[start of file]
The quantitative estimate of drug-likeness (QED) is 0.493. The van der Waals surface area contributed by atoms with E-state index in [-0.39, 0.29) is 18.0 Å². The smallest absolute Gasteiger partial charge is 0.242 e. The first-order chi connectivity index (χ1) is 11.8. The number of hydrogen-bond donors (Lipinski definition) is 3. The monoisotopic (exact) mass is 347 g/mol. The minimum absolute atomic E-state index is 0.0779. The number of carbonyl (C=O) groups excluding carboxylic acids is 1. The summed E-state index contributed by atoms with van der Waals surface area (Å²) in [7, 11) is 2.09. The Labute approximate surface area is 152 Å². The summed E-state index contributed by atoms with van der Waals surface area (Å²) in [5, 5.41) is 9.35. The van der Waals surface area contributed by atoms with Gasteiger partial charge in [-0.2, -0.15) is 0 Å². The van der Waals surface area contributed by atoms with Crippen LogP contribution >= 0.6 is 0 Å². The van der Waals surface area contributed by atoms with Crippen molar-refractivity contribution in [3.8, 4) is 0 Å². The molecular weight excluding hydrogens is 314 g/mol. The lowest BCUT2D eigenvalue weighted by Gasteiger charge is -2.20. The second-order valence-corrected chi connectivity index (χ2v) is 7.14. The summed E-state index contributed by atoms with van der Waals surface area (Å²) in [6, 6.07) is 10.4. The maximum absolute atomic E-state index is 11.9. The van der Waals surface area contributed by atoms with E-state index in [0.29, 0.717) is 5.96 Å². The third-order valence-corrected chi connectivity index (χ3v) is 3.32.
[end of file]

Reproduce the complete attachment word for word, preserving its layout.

The quantitative estimate of drug-likeness (QED) is 0.493. The van der Waals surface area contributed by atoms with E-state index in [-0.39, 0.29) is 18.0 Å². The smallest absolute Gasteiger partial charge is 0.242 e. The first-order chi connectivity index (χ1) is 11.8. The number of hydrogen-bond donors (Lipinski definition) is 3. The monoisotopic (exact) mass is 347 g/mol. The minimum absolute atomic E-state index is 0.0779. The number of carbonyl (C=O) groups excluding carboxylic acids is 1. The summed E-state index contributed by atoms with van der Waals surface area (Å²) in [7, 11) is 2.09. The Labute approximate surface area is 152 Å². The summed E-state index contributed by atoms with van der Waals surface area (Å²) in [5, 5.41) is 9.35. The van der Waals surface area contributed by atoms with Gasteiger partial charge in [-0.2, -0.15) is 0 Å². The van der Waals surface area contributed by atoms with Crippen LogP contribution >= 0.6 is 0 Å². The van der Waals surface area contributed by atoms with Crippen molar-refractivity contribution in [3.8, 4) is 0 Å². The molecular weight excluding hydrogens is 314 g/mol. The lowest BCUT2D eigenvalue weighted by Gasteiger charge is -2.20. The second-order valence-corrected chi connectivity index (χ2v) is 7.14. The summed E-state index contributed by atoms with van der Waals surface area (Å²) in [6, 6.07) is 10.4. The maximum absolute atomic E-state index is 11.9. The van der Waals surface area contributed by atoms with E-state index in [0.29, 0.717) is 5.96 Å². The third-order valence-corrected chi connectivity index (χ3v) is 3.32.